Over the years, I have spoken with many patients about the idea of doctors being 100% open with regard to their treatment results. I came across a large-scaled Swedish study on prostatectomy side effects, and it’s as transparent as it gets.
The fact that the study came out of Sweden might say something about how frank it is. Sweden is a nation that prides itself on openness. One of the government’s official websites says that openness and transparency are vital parts of Swedish democracy, noting that the press and the general public have access to government records. “Scrutiny is seen as valuable for a democracy, and transparency reduces the risk of power being abused.” [i] These principles are upheld in their constitution. I found myself asking, what if these same principles universally applied to medicine? What if physicians were expected to keep accurate data on their treatment results, and patients had open access to it? (Statistics only—the identities of all patients would continue to be protected as required by HIPAA law.) In any case, the spirit of openness and transparency that is so treasured by the Swedes is exemplified in this new study.
The research article is titled “Urinary Incontinence and Erectile Dysfunction after Robotic versus Open Radical Prostatectomy: A Prospective, Controlled, Nonrandomised Trial.”[ii] The fact that it is prospective and controlled, coupled with the number of patients and medical centers that participated, makes it a very respectable study. (I’m proud to say that the same authoritative journal in which it’s published, European Urology, is carrying our new article on focal laser ablation.)
Fourteen Swedish medical centers were involved, and 2431 patients were evaluated 12 months after radical prostatectomy. The patients had either laparoscopic robotic radical prostatectomy (RALP) or open retropubic radical prostatectomy (RRP), which has long been the gold standard. The method of recording results tracked patients at baseline and again at 12 months after treatment, using clinical record forms and validated patient questionnaires. “The primary end point was urinary incontinence (change of pad less than once in 24h vs one time or more per 24h) at 12 mo. Secondary end points were erectile dysfunction at 12 mo and positive surgical margins.” Here is a summary of their results:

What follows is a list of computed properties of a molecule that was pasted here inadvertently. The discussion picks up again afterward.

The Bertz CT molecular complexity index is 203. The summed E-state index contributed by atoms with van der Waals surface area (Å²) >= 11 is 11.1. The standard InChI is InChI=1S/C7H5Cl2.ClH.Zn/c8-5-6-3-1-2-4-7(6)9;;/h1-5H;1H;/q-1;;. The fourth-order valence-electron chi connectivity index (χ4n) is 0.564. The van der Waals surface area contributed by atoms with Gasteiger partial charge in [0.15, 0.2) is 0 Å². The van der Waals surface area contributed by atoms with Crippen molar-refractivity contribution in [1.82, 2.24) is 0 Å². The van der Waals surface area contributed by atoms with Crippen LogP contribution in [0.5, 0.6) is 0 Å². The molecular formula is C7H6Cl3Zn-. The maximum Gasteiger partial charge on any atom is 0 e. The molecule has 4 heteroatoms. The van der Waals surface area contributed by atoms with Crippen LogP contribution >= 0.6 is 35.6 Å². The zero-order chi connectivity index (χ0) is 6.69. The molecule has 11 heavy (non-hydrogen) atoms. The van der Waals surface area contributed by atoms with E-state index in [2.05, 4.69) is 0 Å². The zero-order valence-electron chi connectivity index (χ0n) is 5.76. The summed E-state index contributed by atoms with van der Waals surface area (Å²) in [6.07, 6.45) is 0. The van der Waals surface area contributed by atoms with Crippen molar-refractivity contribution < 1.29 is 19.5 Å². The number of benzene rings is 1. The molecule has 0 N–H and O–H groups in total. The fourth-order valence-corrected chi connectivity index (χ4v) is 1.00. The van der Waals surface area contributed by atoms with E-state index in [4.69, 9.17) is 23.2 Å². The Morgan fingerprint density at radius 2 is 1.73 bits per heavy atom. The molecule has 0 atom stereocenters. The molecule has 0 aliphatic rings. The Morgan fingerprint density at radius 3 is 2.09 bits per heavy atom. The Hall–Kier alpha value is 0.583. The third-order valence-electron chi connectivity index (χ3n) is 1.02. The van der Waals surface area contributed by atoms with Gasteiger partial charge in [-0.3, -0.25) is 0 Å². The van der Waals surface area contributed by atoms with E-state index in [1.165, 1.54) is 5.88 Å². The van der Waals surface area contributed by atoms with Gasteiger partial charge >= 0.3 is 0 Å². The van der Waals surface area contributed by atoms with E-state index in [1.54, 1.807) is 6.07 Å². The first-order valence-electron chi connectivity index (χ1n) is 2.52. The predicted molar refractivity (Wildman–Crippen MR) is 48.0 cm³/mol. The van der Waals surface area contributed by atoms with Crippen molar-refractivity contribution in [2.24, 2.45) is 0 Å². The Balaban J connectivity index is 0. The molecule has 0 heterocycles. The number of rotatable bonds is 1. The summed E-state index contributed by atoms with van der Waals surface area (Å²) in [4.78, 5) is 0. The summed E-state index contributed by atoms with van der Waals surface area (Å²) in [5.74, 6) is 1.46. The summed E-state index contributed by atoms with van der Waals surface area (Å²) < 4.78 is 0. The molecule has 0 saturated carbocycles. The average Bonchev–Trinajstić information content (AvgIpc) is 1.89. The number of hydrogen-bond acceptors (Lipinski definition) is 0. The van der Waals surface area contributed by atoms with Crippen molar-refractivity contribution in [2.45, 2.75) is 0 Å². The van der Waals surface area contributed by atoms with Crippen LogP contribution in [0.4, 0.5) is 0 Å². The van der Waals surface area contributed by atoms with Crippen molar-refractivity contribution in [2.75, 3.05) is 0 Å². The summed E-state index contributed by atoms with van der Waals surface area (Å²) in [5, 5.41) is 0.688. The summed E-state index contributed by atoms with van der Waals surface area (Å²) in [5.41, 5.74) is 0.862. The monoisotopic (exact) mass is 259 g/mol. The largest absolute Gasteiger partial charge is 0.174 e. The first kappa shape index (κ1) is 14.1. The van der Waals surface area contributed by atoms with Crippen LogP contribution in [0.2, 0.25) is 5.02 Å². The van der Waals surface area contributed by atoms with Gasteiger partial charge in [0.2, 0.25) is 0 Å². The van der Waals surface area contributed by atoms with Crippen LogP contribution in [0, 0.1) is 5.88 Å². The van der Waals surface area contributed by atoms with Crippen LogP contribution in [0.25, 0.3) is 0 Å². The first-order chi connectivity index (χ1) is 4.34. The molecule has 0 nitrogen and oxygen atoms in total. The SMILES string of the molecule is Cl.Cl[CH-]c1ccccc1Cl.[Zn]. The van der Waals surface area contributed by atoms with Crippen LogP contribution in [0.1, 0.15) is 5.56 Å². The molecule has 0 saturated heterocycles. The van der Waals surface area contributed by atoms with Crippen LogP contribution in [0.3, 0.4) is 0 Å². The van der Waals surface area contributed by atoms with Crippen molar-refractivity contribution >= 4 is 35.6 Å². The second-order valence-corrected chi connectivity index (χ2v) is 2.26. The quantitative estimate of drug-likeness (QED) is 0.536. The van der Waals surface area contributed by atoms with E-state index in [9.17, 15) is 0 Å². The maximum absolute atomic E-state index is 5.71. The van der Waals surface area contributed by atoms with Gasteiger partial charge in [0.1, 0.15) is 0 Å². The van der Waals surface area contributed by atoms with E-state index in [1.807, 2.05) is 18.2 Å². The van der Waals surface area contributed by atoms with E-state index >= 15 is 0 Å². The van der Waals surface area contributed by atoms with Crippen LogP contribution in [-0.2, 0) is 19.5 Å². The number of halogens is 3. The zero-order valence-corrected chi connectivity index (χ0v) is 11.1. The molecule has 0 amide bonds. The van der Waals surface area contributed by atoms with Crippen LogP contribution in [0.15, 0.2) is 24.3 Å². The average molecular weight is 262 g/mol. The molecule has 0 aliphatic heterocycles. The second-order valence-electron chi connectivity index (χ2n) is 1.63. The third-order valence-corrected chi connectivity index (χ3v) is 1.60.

|12 months post RALP||12 months post RRP|
|Incontinence||366 men (21.3%)||144 (20.2%)|
|Erectile dysfunction||1200 men (70.4%)||531 (74.7%)|
|Positive surgical margins||21.8%||20.9%|
The authors concluded that the robotic surgery was only “modestly beneficial in preserving erectile function” compared with open prostatectomy, with no significant differences in rates of incontinence and positive surgical margins.
The reality of > 70% ED rates at a year after surgery is an honestly acknowledged problem by experts. A 2015 paper out of Rush University Medical College, Department of Urology contains this observation: “Robot-assisted laparoscopic prostatectomy (RALP) has emerged as the most common treatment for localized prostate cancer. With improved surgical precision, RALP has produced hope of improved potency rates, especially with the advent of nerve-sparing and other modified techniques. However, erectile dysfunction (ED) remains a significant problem for many men regardless of surgical technique.”[iii] This admission tells me that there’s more transparency about the “modest” benefits of robotic prostatectomy than we might be aware of.
I see a “disconnect” between the difference between transparent data as reported in scientific literature and the often-wishful beliefs of patients that nerve-sparing robotic prostatectomy has high rates of preserving potency. Wiser minds than mine can explain how this disconnect occurs, and I’m not suggesting that there is a deliberate deception going on by the medical profession. I believe as patients eager for honest answers become more familiar with how to use services like the National Institute of Health’s huge database of research abstracts (http://www.ncbi.nlm.nih.gov/pubmed/), they will discover that the transparency is there for the taking.
[ii] Haglind E, Carlsson S, Stranne J et al. Urinary incontinence and erectile dysfunction after robotic versus open radical prostatectomy: A prospective, controlled, nonrandomised trial. Eur Urol. 2015 Mar 11. pii: S0302-2838(15)00194-3.